• Etymology. This species is named in honor of the Russian acarologist, Dr. U. Ya. Shtanchaeva, Caspian Institute of Biological Resources, Russian Academy of Sciences, who completed a recent review of Epilohmanniidae.

  • FIGURES 30–31.

    Epilohmannia shtanchaevae sp. nov. 30, dorsal aspect; 31, ventral aspect.

    f30_187.jpg

    FIGURES 32–36.

    Epilohmannia shtanchaevae sp. nov. 32, leg I (right, antiaxial aspect); 33, leg II (right, antiaxial aspect); 34, leg III (right, paraxial aspect); 35, trochanter, femur, genu and tibia IV (left, paraxial aspect); 36, tarsus IV (left, paraxial aspect).

    f32_187.jpg

    Discussion

    As I mention above, the taxonomy of the family Epilohmanniidae is somewhat difficult because of the lack of complete descriptions and diagnosis as well as detailed illustrations for many known species. Only the representatives of Epilohmannoides and Neoepilohmannia are easily recognizable, and both genera consist of relatively few species. Moreover, most species of these two genera have been described or redescribed recently.

    In contrast, many species of the type-genus, Epilohmannia, which were described in the past, have insufficient information on their taxonomy. The descriptions of those species are based mostly on very few characters, showing only the structure of dorsal and/or ventral aspects and setation of tarsus IV, and the structure and setation of other legs, important for the definition of Epilohmannia species, were neglected. Therefore, it is very difficult, without examining type material, to produce the complete diagnoses and identification key to all known Epilohmannia species of the world. Thus, in this study, I limit the identification key to Japanese and Mongolian epilohmanniid species, on which enough material and information and recent identifications are available.

    Key to the Japanese and Mongolian species of Epilohmanniidae

    1. Aggenital neotrichy present; sixteen pairs of aggenital setae Neoepilohmannia ovata (Aoki, 1961)

    - Aggenital neotrichy absent, e.g. only two or three pairs of aggenital setae 2

    2. Ventral plate complete, not divided; only two pairs of aggenital setae; rostrum strongly protruding in the middle with a pointed tip Epilohmannoides esulcatus Ohkubo, 1979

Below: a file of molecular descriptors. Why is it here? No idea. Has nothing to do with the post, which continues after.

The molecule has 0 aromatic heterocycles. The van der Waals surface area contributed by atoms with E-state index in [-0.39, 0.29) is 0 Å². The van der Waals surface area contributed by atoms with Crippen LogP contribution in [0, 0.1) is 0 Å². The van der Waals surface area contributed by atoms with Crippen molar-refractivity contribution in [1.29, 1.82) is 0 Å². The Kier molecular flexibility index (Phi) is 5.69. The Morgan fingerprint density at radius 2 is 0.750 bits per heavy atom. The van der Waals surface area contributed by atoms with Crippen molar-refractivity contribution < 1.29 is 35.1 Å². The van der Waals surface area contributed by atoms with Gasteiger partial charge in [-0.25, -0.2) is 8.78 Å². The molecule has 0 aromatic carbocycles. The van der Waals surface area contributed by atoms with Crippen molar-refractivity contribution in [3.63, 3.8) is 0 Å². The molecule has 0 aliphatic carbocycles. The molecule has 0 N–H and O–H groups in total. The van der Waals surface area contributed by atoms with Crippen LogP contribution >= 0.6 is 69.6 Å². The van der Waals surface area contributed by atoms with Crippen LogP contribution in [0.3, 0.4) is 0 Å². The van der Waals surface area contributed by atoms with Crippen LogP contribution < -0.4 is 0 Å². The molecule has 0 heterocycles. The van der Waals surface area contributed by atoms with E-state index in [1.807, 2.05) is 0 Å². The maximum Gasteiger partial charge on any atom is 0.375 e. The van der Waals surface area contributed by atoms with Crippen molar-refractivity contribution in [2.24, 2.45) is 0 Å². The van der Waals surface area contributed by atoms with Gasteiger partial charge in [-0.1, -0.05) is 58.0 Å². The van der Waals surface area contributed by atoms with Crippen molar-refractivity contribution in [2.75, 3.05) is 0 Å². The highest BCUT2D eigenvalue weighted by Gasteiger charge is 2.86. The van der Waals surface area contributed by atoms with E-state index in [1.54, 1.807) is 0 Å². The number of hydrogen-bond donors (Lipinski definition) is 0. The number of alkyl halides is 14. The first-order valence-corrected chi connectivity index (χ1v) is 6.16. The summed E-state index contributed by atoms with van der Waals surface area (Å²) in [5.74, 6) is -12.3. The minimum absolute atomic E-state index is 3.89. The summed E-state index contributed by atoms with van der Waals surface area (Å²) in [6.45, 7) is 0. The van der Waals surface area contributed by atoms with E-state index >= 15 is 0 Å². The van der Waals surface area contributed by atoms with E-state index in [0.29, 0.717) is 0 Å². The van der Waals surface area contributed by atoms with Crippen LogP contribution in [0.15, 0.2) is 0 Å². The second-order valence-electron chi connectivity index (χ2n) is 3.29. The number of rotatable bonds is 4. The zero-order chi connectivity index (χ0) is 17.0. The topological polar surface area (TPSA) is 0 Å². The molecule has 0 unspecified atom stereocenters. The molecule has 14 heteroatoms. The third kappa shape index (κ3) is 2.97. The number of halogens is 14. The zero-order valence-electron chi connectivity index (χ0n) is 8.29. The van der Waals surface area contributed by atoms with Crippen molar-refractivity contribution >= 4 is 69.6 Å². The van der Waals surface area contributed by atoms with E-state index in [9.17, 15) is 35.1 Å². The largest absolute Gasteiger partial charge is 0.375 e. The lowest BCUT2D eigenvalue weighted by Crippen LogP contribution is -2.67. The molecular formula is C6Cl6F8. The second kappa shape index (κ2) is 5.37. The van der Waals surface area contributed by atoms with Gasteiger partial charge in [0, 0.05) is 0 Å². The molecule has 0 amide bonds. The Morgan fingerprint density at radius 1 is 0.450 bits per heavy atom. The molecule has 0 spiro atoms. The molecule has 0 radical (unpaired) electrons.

- Ventral plate transversely divided into two parts; three pairs of aggenital setae; rostrum rounded 3

    3. Tarsus IV with thickened, but not spatulate setae; interlamellar setae shorter than sensilli 4

    - Tarsus IV with two spatulate setae (a” and pv”), which are expanded distally; interlamellar setae long, longer than sensilli 6

    4. Tarsus IV with 9 setae; at least three setae of tarsus IV strongly thickened; rostrum rounded, but somewhat narrowed anteriorly; epimeral and ano-genital setae relatively short. 5

    - Tarsus IV with 10 setae; only two setae of tarsus IV (a and s) strongly thickened; rostrum broadly rounded; epimeral, genital and aggenital setae long E. shtanchaevae sp. nov. (Figs. 3036)

    5. Notogaster long, more than twice as long as prodorsum; dorsal and ventral surfaces of body densely granulated; setae a, s and tc′ of tarsus IV thickened, sometimes seta u′ also thickened, setae ft”, pv” not thickened, but normally developed E. cylindrica (Berlese, 1904) (Figs. 1-15)

    - Notogaster relatively short, about 1.5 x as long as prodorsum; dorsal surface of body nearly smooth, only ventral plate granulated; setae pv”, ft”, a and s of tarsus IV thickened; setae tc′, u′ normally developed E. pallida pacifica Aoki, 1965

    6. Relatively small species (body length 520–550 µm; width 230–250 µm), notogastral and ventral setae thin, smooth; genital aperture elongate oval, all aggenital setae subequal in length; tarsi III and IV, tibiae III and IV with spatula-shaped setae. Epilohmannia spathulata Aoki, 1970 (Figs. 1622)

    - Very large species (body length 827–864 µm; width 343–357 µm); notogastral and ventral setae thick, distinctly barbed; genital aperture rectangular oval; aggenital seta ag1 shorter than others; only tarsus IV with spatula-shaped setae Epilohmannia spathuloides sp. nov. (Figs. 2329)

    Acknowledgements

    I would like to express my heartfelt thanks to Prof. Jun-ichi Aoki, Yokohama National University, Yokohama, Japan and to the anonymous reviewers for their critically reading the manuscript with many useful comments. Thanks are also due to Dr. N. Kaneko, Yokohama National University, Yokohama, Japan, for his help during field studies and material collections in Mt. Yatsugatake. This study was supported by the Japan Society for the Promotion of Science.

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    © 2000 Systematic & Applied Acarology Society
    Badamdorj Bayartogtokh "Oribatid Mites of the Genus Epilohmannia (Acari: Oribatida: Epilohmanniidae) from Japan and Mongolia," Systematic and Applied Acarology 5(1), 187-206, (1 July 2000). https://doi.org/10.11158/saa.5.1.23
    Accepted: 1 April 2000; Published: 1 July 2000